By Ashis Ray
Ageas Bowl (Southampton), June 18 (IANS) The chances of the World Test Championship (WTC) final between India and New Zealand — dubbed by the ICC as ‘The Ultimate Test’ — spilling over into a sixth day’s play hovered on the horizon, after incessant rain comprehensively put paid to the opening day’s proceedings here on Friday.
The International Cricket Council (ICC) has allocated an extra day in reserve as precaution for the one-off decider.
India’s fielding coach R. Sridhar in an official media interaction described the foresight as “prudent and wise”.
Asked if India will consider changes to the playing XI they announced on Thursday, he replied: “The XI that has been announced takes the pitch and conditions out of the equation.”
In effect, he emphasised that what has been named is an all-weather team, which will not be altered because of the deluge that has struck the venue of the match.
New Zealand, however, kept their options open. Their opener Tom Latham told the media: “We haven’t decided on the final XI yet.”
Besides, he distinctly hinted at a sixth day being needed after the complete washout of the opening day’s play.
“With the extra day we’ve got up our sleeves, we can still go all the way,” he said.
Only a few hundred spectators — overwhelmingly of Indian origin — braved the foul weather on Friday. Going by the overnight forecast, there was little prospect of play. The outfield, notwithstanding the modern drainage system underneath, was too soggy for it to recover, even if the downpour had stopped, which didn’t happen.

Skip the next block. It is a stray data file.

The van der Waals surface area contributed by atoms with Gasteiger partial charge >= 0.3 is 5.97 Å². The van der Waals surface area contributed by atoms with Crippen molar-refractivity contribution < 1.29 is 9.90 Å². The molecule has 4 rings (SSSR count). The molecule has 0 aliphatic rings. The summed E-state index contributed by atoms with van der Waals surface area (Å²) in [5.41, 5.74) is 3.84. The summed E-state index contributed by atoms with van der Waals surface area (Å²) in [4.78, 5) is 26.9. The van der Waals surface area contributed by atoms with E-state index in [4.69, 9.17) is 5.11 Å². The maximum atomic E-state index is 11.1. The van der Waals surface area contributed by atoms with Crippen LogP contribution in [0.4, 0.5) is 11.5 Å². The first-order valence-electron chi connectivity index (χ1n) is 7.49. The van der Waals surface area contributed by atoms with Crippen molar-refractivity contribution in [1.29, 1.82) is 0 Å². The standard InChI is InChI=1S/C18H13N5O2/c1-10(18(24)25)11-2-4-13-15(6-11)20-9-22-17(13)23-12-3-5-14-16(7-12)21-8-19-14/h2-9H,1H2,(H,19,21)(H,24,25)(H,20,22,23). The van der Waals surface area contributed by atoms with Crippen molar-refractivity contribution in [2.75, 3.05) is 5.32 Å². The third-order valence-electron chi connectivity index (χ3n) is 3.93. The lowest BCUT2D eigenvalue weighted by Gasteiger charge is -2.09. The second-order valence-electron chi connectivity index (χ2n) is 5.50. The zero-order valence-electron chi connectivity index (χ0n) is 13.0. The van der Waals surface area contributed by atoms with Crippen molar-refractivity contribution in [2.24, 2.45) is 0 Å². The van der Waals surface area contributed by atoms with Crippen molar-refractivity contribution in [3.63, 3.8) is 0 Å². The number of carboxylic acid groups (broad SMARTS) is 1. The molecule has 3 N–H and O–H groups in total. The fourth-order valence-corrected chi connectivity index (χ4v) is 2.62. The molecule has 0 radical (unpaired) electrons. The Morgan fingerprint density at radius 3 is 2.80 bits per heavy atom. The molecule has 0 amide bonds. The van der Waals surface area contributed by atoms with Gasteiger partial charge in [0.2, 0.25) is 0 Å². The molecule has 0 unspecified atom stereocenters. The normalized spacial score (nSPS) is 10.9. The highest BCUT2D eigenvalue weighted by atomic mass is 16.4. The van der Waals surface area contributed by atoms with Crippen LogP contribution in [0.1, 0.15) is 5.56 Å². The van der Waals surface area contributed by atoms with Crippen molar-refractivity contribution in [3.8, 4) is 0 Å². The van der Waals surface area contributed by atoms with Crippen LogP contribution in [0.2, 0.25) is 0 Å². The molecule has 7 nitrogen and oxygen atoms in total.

The India supporters armed with ‘dholaks’ struck up a beat, but were compelled to beat a retreat. Most were good humoured, considering the grimness of the circumstances. Some, though, raised nationalistic slogans unsuitable for a sporting occasion.
The news of an otherwise unmitigatedly desultory day was the ICC’s announcement of an official wine partner for the match — Australia’s Jacob’s Creek.
The weakness of the ICC in the face of affiliates like the Board of Control for Cricket in India (BCCI) and broadcast rights holders has been exposed over the past quarter of a century.
The chief executive of the world body — then headquartered at Lord’s cricket ground in London before relocating to tax-friendly Dubai — had discussed the concept of “Test cricket with a context” with this correspondent as far back as the second half of the 1990s. The ICC finally voted in favour of it in 2010. But two attempts to launch a competition since then came a cropper.
Eventually, an imperfect two-year league rising to a crescendo of a one-Test play-off between the top two points earners took off in 2019. But it has been ill-fated with the headwind of the Covid pandemic almost forcing an abandonment.
It will be a crushing ill-fortune for cricket connoisseurs if the final proves to be inconclusive because of the unusually inclement English weather for a summer season.
(Senior cricket writer Ashis Ray is a broadcaster and author of the book ‘Cricket World Cup: The Indian Challenge’)
By Ashis Ray